I’ve spent a chunk of time over the last 8 months thinking about Personal Health Records (PHR). Personal Health Records for the uninitiated are a way for individual patients to have access to what their healthcare provider has recorded on them. This generally includes: current medications, lab results, current health issues, and allergies. In some cases it includes upcoming and previous appointment details/ notes, recorded vitals (weight, height), your care team’s members and other functionality that might make sense (secure messaging for example). While many may not be aware its available to them, PHR functionality has become common place over the last few years.

This is at least partially due to Medicare incentives programs (Meaningful Use). The federal government, through Meaningful Use, will pay hospital systems that enable this functionality (through several core requirements of Meaningful Use).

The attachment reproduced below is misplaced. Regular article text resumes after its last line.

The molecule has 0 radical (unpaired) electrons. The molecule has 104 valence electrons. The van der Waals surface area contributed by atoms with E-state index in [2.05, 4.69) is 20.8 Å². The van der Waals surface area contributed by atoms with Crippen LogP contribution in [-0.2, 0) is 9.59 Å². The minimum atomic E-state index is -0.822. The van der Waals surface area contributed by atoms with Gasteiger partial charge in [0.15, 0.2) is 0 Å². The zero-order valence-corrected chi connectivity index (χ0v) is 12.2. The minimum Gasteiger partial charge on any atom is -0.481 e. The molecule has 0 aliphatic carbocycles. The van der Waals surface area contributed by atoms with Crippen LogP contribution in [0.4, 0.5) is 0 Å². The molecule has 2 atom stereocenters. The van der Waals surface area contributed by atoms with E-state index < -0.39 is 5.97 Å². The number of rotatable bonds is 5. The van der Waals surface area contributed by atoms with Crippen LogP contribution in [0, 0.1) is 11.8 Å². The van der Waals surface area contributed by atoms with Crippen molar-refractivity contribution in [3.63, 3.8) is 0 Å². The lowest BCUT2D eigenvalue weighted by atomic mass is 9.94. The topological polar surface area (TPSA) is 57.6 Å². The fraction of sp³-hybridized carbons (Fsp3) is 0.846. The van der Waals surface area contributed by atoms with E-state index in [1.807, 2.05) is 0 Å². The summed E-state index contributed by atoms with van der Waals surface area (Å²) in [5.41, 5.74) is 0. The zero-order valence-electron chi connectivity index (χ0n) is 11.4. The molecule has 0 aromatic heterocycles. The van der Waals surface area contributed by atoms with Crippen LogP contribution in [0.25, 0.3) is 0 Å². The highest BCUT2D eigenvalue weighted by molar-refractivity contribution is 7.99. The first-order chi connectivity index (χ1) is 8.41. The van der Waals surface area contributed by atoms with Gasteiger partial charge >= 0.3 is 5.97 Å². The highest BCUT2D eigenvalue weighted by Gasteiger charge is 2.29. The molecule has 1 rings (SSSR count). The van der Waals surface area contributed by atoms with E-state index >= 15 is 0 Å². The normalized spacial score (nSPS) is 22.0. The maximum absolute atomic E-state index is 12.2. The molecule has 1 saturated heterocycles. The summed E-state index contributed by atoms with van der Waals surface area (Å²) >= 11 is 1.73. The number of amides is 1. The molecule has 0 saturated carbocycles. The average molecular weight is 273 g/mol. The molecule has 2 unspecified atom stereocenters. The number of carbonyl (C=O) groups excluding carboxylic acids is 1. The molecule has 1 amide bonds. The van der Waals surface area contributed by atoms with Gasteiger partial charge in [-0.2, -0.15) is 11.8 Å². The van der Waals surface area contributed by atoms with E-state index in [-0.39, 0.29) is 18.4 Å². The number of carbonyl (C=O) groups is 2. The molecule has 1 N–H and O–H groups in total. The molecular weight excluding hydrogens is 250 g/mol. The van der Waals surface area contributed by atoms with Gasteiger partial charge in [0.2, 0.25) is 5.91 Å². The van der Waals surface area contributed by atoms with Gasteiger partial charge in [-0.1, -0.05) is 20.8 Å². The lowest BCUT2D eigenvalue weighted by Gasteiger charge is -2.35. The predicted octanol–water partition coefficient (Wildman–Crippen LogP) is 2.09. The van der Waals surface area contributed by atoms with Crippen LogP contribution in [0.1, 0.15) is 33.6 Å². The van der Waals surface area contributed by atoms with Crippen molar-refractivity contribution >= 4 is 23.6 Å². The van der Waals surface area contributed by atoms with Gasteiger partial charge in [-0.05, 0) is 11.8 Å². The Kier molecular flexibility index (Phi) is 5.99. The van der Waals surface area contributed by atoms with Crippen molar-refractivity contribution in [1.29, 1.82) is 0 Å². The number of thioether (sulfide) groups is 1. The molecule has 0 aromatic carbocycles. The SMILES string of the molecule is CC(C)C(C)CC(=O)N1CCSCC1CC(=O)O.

Given my personal experience with building PHRs, I’ve found that most people I interact with (mostly healthy people in 20s-30s) don’t care about their health records by themselves. This said, I have found three key scenarios in which a basic PHR can be monumentally helpful. In my opinion, anyone building a PHR today should attempt to cater to these groups:

  1. Individuals with multiple-chronic conditions. Individuals here frequently do or should have many appointments, procedures, medications, and labs. Keeping track of it all is pretty hard. Think of a PHR as a auto-organizing filing cabinet of important medical documents and reminders for important tasks and events. Also, a PHR can act as the first line of health information exchange between clinicians at different locations. A patient can come in to the office and brings their health records (lab results, medication etc) with them.
  2. Families with kids and new-borns. There’s so much going on and its a ton of work to keep track of several childrens’ medical needs. Have they had their immunizations for school, have they had all the appointments they should have had to ensure they are healthy? What are the lab results? A unified tool to manage a family’s healthcare can be a huge burden lifted.